How do the Dutch Choose their Hospitals? Results from a Survey among 311 Patients
Received Date: Dec 06, 2011 / Accepted Date: Mar 19, 2012 / Published Date: Mar 24, 2012
Objective: Although it is widely assumed that in the Netherlands patients use public information from websites in their hospital choice, empirical data on the actual use of such information is scarce. Our aim is to describe the process of hospital choice and to study what factors, including social media, are related to hospital choice. Methods: In June 2011, a sample was drawn from patients who were seeking out-patient care from hospital-based clinics in the CWZ hospital in Nijmegen, the Netherlands. These patients were asked to fill in a short, self-administered questionnaire about hospital choice. A total of 419 patients visiting the hospital was included. The response rate was 74% (n=311). Results: Only 1.3% of the patients reported having used public information in their hospital choice. Most patients (85.2%) stated that they had been referred by their GP. Information from the GP, age, previous experience with the hospital and belonging to a specific patient group are much more important in the hospital choice process than written information and social media. Conclusions: So far, the assumption that patients use public information from websites or social media in their hospital choice appears to be unfounded.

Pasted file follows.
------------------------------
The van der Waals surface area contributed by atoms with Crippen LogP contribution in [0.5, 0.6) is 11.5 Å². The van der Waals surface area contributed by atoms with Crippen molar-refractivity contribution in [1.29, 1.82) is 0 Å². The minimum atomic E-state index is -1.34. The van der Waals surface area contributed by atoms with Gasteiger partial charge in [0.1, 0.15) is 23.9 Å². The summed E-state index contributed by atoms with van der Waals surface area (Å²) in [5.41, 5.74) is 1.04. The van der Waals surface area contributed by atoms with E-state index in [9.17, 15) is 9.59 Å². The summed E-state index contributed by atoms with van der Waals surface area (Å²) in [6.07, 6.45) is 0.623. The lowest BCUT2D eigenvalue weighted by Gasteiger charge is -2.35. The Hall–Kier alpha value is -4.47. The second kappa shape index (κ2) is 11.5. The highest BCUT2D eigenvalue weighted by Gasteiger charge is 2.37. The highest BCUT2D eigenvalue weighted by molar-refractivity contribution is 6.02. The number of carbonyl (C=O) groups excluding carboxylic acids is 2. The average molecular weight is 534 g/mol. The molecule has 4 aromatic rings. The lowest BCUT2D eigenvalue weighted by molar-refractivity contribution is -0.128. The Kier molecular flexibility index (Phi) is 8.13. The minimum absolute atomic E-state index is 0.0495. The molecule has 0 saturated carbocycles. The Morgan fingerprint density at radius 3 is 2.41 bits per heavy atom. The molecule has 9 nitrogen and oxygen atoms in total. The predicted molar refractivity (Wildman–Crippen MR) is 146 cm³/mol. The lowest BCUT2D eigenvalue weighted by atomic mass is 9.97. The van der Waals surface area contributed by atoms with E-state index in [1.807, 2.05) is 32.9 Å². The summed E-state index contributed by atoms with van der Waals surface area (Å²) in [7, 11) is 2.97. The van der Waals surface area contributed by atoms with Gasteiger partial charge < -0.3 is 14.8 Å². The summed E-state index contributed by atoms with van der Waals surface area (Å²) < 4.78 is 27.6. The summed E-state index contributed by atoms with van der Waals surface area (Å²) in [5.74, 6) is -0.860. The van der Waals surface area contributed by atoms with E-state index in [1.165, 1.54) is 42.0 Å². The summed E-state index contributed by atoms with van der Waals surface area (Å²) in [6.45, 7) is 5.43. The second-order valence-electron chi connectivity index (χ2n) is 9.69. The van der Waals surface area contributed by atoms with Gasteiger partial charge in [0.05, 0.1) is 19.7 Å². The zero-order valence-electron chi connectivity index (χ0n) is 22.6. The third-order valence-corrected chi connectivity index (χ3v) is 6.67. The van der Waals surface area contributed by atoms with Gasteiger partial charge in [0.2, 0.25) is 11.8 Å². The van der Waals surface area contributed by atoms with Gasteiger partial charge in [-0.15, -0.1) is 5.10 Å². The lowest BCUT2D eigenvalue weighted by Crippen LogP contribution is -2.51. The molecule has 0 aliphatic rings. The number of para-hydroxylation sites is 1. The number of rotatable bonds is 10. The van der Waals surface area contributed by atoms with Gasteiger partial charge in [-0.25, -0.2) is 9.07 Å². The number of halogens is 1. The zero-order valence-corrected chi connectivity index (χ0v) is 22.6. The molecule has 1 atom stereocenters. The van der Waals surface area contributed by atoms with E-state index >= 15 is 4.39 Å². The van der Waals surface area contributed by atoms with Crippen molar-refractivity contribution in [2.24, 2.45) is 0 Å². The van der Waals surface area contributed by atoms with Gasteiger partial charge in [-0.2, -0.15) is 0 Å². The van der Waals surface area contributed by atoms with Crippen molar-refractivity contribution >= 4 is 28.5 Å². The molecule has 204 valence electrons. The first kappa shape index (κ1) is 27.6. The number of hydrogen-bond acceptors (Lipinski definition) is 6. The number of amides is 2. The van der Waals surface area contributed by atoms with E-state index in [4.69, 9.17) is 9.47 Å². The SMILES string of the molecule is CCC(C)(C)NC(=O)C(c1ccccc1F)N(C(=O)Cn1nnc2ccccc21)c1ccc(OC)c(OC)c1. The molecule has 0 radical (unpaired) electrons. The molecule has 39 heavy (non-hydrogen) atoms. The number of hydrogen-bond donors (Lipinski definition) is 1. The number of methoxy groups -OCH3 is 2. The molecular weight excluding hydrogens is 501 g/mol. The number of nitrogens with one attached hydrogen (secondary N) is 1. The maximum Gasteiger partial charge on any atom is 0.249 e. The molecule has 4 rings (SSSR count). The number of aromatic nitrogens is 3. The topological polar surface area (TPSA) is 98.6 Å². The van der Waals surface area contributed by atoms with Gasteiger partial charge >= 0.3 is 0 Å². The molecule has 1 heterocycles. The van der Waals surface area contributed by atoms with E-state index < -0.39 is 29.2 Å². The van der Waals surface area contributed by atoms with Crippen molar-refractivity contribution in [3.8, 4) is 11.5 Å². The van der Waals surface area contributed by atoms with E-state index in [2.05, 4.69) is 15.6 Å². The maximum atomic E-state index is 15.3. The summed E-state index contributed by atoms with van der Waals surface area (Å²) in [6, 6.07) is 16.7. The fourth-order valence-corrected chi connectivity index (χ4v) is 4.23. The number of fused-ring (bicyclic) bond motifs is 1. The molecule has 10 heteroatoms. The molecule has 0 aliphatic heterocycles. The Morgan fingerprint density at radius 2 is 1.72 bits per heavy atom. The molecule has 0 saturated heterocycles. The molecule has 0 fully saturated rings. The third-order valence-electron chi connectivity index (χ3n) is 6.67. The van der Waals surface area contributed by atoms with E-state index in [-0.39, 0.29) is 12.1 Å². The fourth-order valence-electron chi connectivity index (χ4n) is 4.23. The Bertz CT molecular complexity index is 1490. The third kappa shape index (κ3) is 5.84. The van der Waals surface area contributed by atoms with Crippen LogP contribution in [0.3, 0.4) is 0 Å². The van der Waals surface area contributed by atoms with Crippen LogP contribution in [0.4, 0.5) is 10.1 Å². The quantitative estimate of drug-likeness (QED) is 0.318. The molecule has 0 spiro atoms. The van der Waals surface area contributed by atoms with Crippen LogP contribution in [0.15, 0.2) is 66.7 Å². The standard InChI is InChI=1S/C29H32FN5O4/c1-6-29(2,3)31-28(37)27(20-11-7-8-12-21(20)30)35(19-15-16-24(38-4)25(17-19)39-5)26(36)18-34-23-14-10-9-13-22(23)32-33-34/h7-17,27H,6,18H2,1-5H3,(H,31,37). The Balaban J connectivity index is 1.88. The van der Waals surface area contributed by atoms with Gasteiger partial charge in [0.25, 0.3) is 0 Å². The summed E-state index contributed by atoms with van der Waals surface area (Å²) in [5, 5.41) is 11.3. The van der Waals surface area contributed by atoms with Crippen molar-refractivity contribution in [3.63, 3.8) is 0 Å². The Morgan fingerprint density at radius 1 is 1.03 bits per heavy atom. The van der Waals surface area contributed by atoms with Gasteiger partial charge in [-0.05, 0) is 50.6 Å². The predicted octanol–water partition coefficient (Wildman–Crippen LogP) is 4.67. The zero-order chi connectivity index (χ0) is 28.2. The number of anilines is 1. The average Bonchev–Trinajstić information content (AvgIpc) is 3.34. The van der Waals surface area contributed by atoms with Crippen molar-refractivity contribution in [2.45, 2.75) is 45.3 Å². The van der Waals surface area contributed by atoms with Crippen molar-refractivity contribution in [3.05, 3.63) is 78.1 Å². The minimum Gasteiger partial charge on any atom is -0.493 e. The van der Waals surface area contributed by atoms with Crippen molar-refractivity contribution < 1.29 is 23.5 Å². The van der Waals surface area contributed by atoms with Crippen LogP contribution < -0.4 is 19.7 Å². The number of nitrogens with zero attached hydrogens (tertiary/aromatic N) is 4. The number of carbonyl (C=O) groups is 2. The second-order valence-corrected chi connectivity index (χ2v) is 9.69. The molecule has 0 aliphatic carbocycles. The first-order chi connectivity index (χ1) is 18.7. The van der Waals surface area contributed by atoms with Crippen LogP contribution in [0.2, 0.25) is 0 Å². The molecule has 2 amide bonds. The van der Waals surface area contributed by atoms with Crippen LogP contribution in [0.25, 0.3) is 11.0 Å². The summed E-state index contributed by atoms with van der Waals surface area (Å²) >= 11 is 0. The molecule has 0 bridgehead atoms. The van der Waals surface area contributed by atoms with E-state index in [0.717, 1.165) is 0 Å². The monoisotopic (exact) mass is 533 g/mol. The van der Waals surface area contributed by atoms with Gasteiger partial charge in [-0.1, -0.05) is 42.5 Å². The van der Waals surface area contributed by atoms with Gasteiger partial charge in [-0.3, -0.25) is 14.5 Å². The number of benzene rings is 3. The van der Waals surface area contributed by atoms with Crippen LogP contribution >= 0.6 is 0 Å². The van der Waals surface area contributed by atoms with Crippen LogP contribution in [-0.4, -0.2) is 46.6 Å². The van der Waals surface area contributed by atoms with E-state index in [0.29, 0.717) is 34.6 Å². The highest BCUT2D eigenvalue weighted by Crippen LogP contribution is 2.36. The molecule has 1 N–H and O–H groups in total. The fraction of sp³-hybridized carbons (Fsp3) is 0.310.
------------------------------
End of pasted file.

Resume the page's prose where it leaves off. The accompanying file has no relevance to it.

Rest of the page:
Citation: Bartelink S, Lako CJ (2012) How do the Dutch Choose their Hospitals? Results from a Survey among 311 Patients. J Health Med Informat S6:002. Doi: 10.4172/2157-7420.S6-002
Copyright: © 2012 Bartelink S, et al. This is an open-access article distributed under the terms of the Creative Commons Attribution License, which permits unrestricted use, distribution, and reproduction in any medium, provided the original author and source are credited.
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